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Alfonso XIII of Spain had endless affairs, tons of illegitimate children (in addition to seven with his wife) and a sideline in commissioning pornography for his own private consumption

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Study: Three In Four Americans Can't Parse The News For BS


Reader, do you think you're just too smart to ever possibly fall for bogus stories? Do you pride yourself in your almost superhuman ability to parse fact from fiction in the digital media landscape? Do you think you should be hired as the CEO of Snopes – effective immediately?

Well, folks, it seems we may want to direct some of the scrutiny reserved for our weird aunt who shares conspiracy theories on Facebook all day inward, as apparently, we're almost all terrible at identifying misinformation online. According to a new study from the University of Utah up to three in four Americans overestimate their ability to sniff out phony headlines, with Republicans more so than Democrats, more likely to fall for bogus stories, a concerning finding that researchers say “paint a worrying picture." 

In a survey of 8,200 people, a team of researchers at the institution, led by communications professor Ben Lyons, showed participants headlines formatted to look like a news article on Facebook and asked them to self-report their ability to distinguish which stories are true and which are -- cue your best Donald Trump impression --  fake news. Although roughly 90% of volunteers said they were “above average” at telling a steaming pile of BS from legitimate journalist work, it seems the Dunning–Kruger effect is alive and well, with those reporting higher competence actually faring worse at the task.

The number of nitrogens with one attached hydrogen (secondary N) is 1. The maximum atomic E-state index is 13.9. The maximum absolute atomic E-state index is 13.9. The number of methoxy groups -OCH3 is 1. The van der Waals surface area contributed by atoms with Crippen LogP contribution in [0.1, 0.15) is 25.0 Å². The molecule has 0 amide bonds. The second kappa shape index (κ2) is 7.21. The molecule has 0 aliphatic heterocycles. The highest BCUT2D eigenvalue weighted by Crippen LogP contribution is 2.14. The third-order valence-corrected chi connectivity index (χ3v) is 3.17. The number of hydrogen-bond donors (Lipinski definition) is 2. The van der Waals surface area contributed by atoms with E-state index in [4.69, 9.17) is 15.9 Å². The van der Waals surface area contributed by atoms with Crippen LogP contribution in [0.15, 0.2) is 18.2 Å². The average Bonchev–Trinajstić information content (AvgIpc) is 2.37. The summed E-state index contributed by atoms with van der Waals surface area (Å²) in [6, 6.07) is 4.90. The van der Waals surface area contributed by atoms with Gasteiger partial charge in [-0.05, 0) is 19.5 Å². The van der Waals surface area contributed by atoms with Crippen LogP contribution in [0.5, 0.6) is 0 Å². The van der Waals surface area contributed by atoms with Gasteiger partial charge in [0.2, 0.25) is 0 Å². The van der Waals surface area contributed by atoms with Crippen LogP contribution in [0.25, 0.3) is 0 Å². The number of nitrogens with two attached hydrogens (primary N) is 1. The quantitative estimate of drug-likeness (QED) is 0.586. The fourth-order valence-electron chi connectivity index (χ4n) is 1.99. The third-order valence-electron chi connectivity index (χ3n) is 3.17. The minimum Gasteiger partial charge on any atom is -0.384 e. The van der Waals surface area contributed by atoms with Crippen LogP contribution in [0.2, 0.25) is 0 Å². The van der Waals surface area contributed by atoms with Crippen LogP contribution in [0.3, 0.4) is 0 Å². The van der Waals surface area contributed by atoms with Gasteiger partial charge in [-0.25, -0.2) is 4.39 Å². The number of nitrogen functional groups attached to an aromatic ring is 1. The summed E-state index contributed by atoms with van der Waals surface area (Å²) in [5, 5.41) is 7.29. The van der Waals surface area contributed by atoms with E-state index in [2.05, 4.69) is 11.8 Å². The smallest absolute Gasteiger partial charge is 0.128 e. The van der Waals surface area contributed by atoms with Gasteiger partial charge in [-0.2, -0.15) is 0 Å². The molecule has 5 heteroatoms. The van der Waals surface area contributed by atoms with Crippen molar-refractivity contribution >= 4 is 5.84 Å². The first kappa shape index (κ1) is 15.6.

“We show that overconfident individuals are more likely to visit untrustworthy websites in behavioral data,” wrote the team in the study, published earlier this week in the Proceedings of the National Academy of Sciences. “To fail to successfully distinguish between true and false claims about current events in survey questions; and to report greater willingness to like or share false content on social media, especially when it is politically congenial.”

Yet according to researchers, this lack of self-awareness could actually encourage the spread of fake news. “In all, these results paint a worrying picture,” they continued. “The individuals who are least equipped to identify false news content are also the least aware of their own limitations and, therefore, more susceptible to believing it and spreading it further," they continued, noting that "Republicans are more overconfident than Democrats, which is not surprising given the lower levels of media trust they report."

So folks, next time you go to share an article on Facebook, please double-check it's real. We already have Michael Flynn pushing baseless allegations of voter fraud and Trump claiming he'll be reinstated as president – we have more than enough of our fair share of B.S. 

For more internet nonsense, follow Carly on Instagram @HuntressThompson_ on TikTok as @HuntressThompson_, and on Twitter @TennesAnyone.

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